Appendix II

 

Major Contributors to This Report

 

Margaret E. Begg, Assistant Inspector General for Audit (Compliance and Enforcement Operations)

Frank Dunleavy, Director

Steven Stephens, Audit Manager

Alan Lund, Acting Audit Manager

Sharon Summers, Lead Auditor

Kristi Larson, Senior Auditor

Julia Tai, Senior Auditor

William Tran, Senior Auditor

 

Appendix III

 

Report Distribution List

 

Commissioner  C

Office of the Commissioner – Attn:  Chief of Staff  C

Deputy Commissioner for Services and Enforcement  SE

Deputy Commissioner, Small Business/Self-Employed Division  SE:S

Deputy Commissioner, Wage and Investment Division  SE:W

Director, Campus Compliance Services, Small Business/Self Employed Division SE:S:CCS

Director, Compliance, Wage and Investment Division  SE:W:CP

Director, Strategy and Finance, Wage and Investment Division  SE:W:S

Director, Reporting Compliance, Wage and Investment Division  SE:W:CP:RC

Chief, Performance Improvement, Wage and Investment Division  SE:W:S:PRA:PEI

Chief Counsel  CC

National Taxpayer Advocate  TA

Director, Office of Legislative Affairs  CL:LA

Director, Office of Program Evaluation and Risk Analysis  RAS:O

Office of Internal Control  OS:CFO:CPIC:IC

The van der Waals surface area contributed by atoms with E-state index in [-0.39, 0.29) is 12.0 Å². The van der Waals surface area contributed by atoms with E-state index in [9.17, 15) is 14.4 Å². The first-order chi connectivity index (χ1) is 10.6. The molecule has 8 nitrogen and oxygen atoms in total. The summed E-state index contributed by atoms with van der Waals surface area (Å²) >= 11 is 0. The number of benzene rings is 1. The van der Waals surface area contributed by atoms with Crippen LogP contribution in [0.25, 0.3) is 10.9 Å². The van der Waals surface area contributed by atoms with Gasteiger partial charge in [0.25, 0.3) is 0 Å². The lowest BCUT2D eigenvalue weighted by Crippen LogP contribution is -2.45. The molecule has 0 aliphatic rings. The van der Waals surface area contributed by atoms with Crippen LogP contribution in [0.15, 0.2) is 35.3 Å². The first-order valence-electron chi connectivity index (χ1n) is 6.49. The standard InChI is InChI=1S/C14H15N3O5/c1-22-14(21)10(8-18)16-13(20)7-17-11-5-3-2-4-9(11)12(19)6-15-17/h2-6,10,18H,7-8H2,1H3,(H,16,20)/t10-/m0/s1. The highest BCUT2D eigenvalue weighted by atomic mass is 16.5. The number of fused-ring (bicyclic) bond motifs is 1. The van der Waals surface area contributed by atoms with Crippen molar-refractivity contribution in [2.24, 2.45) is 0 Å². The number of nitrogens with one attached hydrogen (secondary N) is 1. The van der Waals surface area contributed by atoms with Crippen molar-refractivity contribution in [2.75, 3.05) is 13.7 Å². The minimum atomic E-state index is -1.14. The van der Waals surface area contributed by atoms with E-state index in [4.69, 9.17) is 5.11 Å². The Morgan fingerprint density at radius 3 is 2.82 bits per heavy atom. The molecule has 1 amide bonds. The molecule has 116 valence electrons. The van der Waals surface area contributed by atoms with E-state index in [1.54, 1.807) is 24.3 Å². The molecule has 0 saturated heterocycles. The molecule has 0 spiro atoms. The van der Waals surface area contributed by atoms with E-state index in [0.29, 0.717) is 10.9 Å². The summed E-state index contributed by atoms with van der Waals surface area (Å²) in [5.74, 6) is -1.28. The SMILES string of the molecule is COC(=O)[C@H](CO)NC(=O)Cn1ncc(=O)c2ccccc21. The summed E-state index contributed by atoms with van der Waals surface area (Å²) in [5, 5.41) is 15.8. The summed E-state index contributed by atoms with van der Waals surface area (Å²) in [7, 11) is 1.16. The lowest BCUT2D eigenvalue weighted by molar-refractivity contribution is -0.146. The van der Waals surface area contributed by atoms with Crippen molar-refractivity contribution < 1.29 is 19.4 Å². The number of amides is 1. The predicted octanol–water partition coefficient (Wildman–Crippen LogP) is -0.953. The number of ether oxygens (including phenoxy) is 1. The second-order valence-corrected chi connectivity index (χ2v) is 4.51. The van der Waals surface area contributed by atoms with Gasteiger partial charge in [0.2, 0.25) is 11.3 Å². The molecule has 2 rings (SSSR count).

Audit Liaisons:

            GAO/TIGTA Liaison, Small Business/Self-Employed Division  SE:S

Senior Operations Advisor, Wage and Investment Division  SE:W:S

 

Appendix IV

 

Recommended Approach for Business
Process Changes

 

The three figures in this appendix present summary information on the criteria the GAO developed for use when considering, planning, and implementing new or improving existing business processes.  The GAO developed the approach based on its Business Process Reengineering Assessment Guide and discussions with top-level managers in private industry as well as in other Federal agencies.

Figure 1:  Recommended Steps in Considering a Potential Process Change

Steps

Description

Map current process

Similar to flowcharting, process mapping is a graphical representation of the various activities, procedures, roles, and responsibilities within one or more business processes.  Its purpose is to help present a clear picture of the current processes to help identify the root causes for under performance and achieve the desired level of improvement.   

Identify productivity baselines

Baseline data are needed to provide measures from the current processes to use in comparing the level of improvement achieved by the new process.

Identify causes of poor performance

This step involves identifying the factors or combination of factors that are causing the poor performance in the current process.  Examples could include a lack of resources and/or regulatory requirements.

Include complexity and quality in productivity measures

Productivity measures the efficiency with which a process uses resources to produce a product or service, such as the number of audits an IRS examiner completes in a month.  To be accurate, a combination of measures is generally needed and consideration needed to be given to the level of difficulty involved.

Measure gap between current and desired productivity

Ideally, the level of performance improvement desired should be achievable and based on empirical data that define where a particular performance level is and where the level of improvement is sought.